A first—Pirelli now equips as standard, a tire with sensors that can talk to a car!
Pirelli’s Cyber Tire system, made up of a sensor in each tire that gathers vital data for safe driving, is linked to software integrated into the car’s onboard computer. That car is the McLaren Artura complete with sensor-equipped tires: a hybrid supercar packed with technology for an even safer and more involved driving experience.
Cyber Tire technology offers a plethora of information to the car and driver: the tire’s ‘passport’—the type of tire, a winter or summer version, prescribed pressure, load index and speed rating—as well as current running information, i.e. temperature and pressure.
Pirelli’s cyber tire
This information—constantly monitored and transmitted in real time—is vital when it comes to safety. It is also delivered, with greater precision compared to traditional sensors on the valve, as the Pirelli transmitting sensors are in direct contact with the actual tires rather than the wheel rims.
The data supplied from the sensors is processed by software created by Pirelli that is integrated into the car’s electronics. Some information can be seen on the dashboard and the central display; other information is used by the car’s electronics to calibrate the driver alert systems based on the exact characteristics of the tires and their status.
Safety first on the road
For example, a car equipped with Pirelli’s Cyber Tire system can alert a driver that they need to check tire pressures in order to continue driving safely.
Alternatively, when it’s time to change the type of tires—which often carry a different speed rating from summer to winter—the car alerts the driver when the maximum speed for that tire has been reached. The specific functionality of Cyber tires is chosen and defined by the manufacturers adopting them for each model.
A virtual race engineer on board
In the case of the McLaren, some of these functions have been specifically selected for use on a race track. For example, Pirelli Cyber Tire allows the driver to adapt tire pressures to obtain better performance on track based on their individual driving style. As a result, the alerts that each driver receives are altered too.
Drivers can be notified about when the tires have reached optimal temperature, allowing them to access the correct window to extract the maximum possible performance out of the car-tire package. Drivers can also be told when to cool their tires again. It’s like having a proper race engineer in the passenger seat.
Tailor-made tires with sensors
Pirelli’s engineers have developed bespoke P Zero tires for the McLaren Artura in 235/35Z R19 size at the front and 295/35 R20 size at the back together with McLaren engineers.
The tires have an asymmetric tread pattern, which gives excellent braking performance to guarantee control of the car under all conditions, particularly when it’s wet. P Zero Corsa tires, developed specifically for use on the track as well as the road, are also available, featuring a compound derived from Pirelli’s motorsport experience.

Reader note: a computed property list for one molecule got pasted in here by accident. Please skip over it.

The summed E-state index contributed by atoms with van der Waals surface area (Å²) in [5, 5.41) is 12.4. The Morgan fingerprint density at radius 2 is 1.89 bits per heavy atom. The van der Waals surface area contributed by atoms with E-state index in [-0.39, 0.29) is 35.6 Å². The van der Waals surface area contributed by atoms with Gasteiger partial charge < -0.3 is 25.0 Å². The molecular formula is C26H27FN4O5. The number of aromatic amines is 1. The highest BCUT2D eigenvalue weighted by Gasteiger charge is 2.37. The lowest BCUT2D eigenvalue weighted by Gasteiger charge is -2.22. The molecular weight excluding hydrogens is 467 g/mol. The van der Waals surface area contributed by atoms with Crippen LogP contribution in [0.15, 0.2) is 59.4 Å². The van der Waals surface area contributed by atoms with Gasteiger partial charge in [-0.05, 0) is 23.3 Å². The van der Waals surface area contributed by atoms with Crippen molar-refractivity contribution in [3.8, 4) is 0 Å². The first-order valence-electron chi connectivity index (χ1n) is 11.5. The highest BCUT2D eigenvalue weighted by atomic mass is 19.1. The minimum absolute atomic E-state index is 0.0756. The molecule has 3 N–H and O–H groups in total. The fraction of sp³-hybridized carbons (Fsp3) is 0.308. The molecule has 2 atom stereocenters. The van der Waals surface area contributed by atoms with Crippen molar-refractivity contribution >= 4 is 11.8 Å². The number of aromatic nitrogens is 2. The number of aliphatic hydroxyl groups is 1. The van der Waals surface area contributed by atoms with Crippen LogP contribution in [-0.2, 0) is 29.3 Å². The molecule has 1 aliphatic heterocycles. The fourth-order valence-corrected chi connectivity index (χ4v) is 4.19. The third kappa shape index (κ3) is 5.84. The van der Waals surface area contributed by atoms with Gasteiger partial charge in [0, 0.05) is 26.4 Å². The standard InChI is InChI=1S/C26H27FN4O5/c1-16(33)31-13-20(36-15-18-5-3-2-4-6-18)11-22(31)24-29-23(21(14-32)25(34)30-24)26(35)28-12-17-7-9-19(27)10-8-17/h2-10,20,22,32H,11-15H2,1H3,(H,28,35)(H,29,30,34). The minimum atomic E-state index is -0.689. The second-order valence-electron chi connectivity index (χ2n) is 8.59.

For winter, the McLaren Artura benefits from unique P Zero winter tires specifically designed to match its characteristics, with a tailor-made compound and tread pattern design that guarantees performance similar to the P Zero summer tire. All three of these tires for the McLaren Artura can be distinguished by their MC-C markings on the sidewalls, indicating the unique development carried out by Pirelli especially for McLaren, using Cyber Tire technology.
Pirelli Cyber: one technology, many different applications
The Pirelli Cyber Tire system will represent the future of tires: capable of giving cars a sense of touch by allowing them to identify or predict potentially hazardous situations such as loss of grip and aquaplaning, which means that the cars electronics can promptly intervene.
Next will be tires connected to a network with other vehicles and surrounding infrastructure. In November of 2019, Pirelli was the first tire company in the world to share information relating to road surfaces over the 5G network, thanks to sensor-equipped intelligent tires.
Towards autonomous driving
These systems are constantly evolving, in the same way autonomous driving systems are also becoming more and more advanced. The jobs entrusted to the driver today—assessing the level of grip provided by the road surface and weather conditions—will be increasingly handed over to the tires, meaning that the car will automatically slow down when conditions become slippery, with driver aids activated to increase safety.
As connectivity between vehicles comes online, a car will be able to advise other driverless cars about an imminent potential hazard. All this adds up to a genuine sense of touch delivered by the only part of the car in contact with the road: its tires.